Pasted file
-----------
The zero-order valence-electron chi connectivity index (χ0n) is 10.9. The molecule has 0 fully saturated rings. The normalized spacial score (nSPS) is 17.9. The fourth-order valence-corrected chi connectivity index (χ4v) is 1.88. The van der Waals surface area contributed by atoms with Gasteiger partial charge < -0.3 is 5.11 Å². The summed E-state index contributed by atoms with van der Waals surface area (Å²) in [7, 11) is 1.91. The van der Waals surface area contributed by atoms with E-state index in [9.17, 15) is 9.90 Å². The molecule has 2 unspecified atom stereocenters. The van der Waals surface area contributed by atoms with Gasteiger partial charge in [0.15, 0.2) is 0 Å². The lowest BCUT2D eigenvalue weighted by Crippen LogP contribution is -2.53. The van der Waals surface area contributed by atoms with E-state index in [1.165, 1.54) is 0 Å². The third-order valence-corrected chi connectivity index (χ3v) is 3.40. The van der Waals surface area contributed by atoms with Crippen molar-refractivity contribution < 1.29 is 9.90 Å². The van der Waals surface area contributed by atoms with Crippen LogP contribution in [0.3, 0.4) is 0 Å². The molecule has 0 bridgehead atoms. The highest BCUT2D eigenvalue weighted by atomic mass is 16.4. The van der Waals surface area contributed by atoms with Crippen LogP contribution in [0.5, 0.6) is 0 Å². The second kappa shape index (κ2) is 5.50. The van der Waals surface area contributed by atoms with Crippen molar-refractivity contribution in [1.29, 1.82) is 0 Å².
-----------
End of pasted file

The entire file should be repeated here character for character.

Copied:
The zero-order valence-electron chi connectivity index (χ0n) is 10.9. The molecule has 0 fully saturated rings. The normalized spacial score (nSPS) is 17.9. The fourth-order valence-corrected chi connectivity index (χ4v) is 1.88. The van der Waals surface area contributed by atoms with Gasteiger partial charge < -0.3 is 5.11 Å². The summed E-state index contributed by atoms with van der Waals surface area (Å²) in [7, 11) is 1.91. The van der Waals surface area contributed by atoms with E-state index in [9.17, 15) is 9.90 Å². The molecule has 2 unspecified atom stereocenters. The van der Waals surface area contributed by atoms with Gasteiger partial charge in [0.15, 0.2) is 0 Å². The lowest BCUT2D eigenvalue weighted by Crippen LogP contribution is -2.53. The van der Waals surface area contributed by atoms with E-state index in [1.165, 1.54) is 0 Å². The third-order valence-corrected chi connectivity index (χ3v) is 3.40. The van der Waals surface area contributed by atoms with Crippen molar-refractivity contribution < 1.29 is 9.90 Å². The van der Waals surface area contributed by atoms with Crippen LogP contribution in [0.3, 0.4) is 0 Å². The molecule has 0 bridgehead atoms. The highest BCUT2D eigenvalue weighted by atomic mass is 16.4. The van der Waals surface area contributed by atoms with Crippen LogP contribution in [0.5, 0.6) is 0 Å². The second kappa shape index (κ2) is 5.50. The van der Waals surface area contributed by atoms with Crippen molar-refractivity contribution in [1.29, 1.82) is 0 Å².